The case par excellence for the former is, of course, Bayern Munich, whose quasi-permanent grip on the championship has done little to endear them to fans outside of Munich. In fact, in a representative survey among fans from 2018, the club ended up dead last among first and second-league clubs.
Remarkably enough, Bayern did even worse than RB Leipzig, until recently the absolute bête noire of German football, ever since it was promoted to the Bundesliga in 2016. Fans have dismissed RB as a “plastic club” or a “soda pop” club, given its strong affiliation with Red Bull, the club’s owner. Backed by the energy-drink manufacturer, RB not only advanced in record time through the lower ranks but, once in the Bundesliga, established itself on the top of the league. Last season, it even reached the semifinals of the prestigious Champions League.
The other object of fan hatred is Hoffenheim, a club from a small village in southwest Germany. Hoffenheim made it into the Bundesliga more than a decade ago. Its success was largely owned to the fact that it received significant financial backing from the founder of SAP, a German IT company. Its founder has been the target of fan insults and even veiled death threats ever since.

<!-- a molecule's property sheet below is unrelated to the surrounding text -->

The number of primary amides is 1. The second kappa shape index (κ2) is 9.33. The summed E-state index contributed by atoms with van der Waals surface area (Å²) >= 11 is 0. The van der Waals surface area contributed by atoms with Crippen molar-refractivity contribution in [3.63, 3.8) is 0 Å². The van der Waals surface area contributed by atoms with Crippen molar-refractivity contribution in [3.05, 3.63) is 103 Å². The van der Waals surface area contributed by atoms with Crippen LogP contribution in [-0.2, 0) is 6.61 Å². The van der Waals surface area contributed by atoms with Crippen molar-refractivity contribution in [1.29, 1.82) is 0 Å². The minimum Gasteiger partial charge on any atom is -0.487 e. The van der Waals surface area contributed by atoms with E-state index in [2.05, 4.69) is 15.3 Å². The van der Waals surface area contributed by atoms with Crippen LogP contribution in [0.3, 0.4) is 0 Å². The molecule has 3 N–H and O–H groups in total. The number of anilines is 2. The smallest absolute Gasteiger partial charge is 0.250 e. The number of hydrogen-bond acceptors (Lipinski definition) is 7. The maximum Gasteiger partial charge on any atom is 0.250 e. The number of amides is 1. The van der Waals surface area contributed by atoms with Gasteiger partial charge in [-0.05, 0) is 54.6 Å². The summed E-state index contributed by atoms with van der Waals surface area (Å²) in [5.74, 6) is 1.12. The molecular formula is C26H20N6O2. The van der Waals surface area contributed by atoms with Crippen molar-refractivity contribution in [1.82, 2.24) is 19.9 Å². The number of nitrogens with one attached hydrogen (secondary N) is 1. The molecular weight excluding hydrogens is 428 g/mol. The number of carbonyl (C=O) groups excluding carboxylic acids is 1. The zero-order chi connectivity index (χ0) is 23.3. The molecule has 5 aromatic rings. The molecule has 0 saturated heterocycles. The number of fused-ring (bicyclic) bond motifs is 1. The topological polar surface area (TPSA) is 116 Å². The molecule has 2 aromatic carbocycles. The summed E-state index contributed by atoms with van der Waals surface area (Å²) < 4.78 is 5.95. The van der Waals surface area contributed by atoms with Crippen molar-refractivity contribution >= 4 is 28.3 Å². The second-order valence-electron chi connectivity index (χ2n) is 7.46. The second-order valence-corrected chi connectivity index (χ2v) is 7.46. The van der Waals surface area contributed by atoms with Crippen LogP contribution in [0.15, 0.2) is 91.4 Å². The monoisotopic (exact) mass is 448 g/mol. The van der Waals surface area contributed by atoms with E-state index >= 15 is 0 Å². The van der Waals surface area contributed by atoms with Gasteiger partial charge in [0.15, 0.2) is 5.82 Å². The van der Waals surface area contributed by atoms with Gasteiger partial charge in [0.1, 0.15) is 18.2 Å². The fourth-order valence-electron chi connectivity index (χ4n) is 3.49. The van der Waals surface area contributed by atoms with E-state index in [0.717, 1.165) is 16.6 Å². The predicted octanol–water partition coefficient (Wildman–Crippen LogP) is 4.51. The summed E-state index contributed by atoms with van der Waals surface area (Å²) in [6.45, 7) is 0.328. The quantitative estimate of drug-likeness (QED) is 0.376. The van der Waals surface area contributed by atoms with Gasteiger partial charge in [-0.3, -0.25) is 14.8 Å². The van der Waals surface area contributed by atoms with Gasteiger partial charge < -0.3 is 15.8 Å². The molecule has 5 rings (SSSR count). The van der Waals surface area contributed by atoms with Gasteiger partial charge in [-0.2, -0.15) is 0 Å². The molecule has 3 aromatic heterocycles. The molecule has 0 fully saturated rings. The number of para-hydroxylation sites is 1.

It is against this background that the logic behind the most recent eruption of fan hatred mixed with right-wing extremist racism attains its significance. The current object is Türkgücü, a football club from Munich. Since the new season, Türkgücü plays in the third league. Türkgürcü, as the name implies, is a Turkish-German club. For ages, it played in the lowlands of Bavarian amateur football, and nobody cared. With its ascent into professional football, however, this has dramatically changed.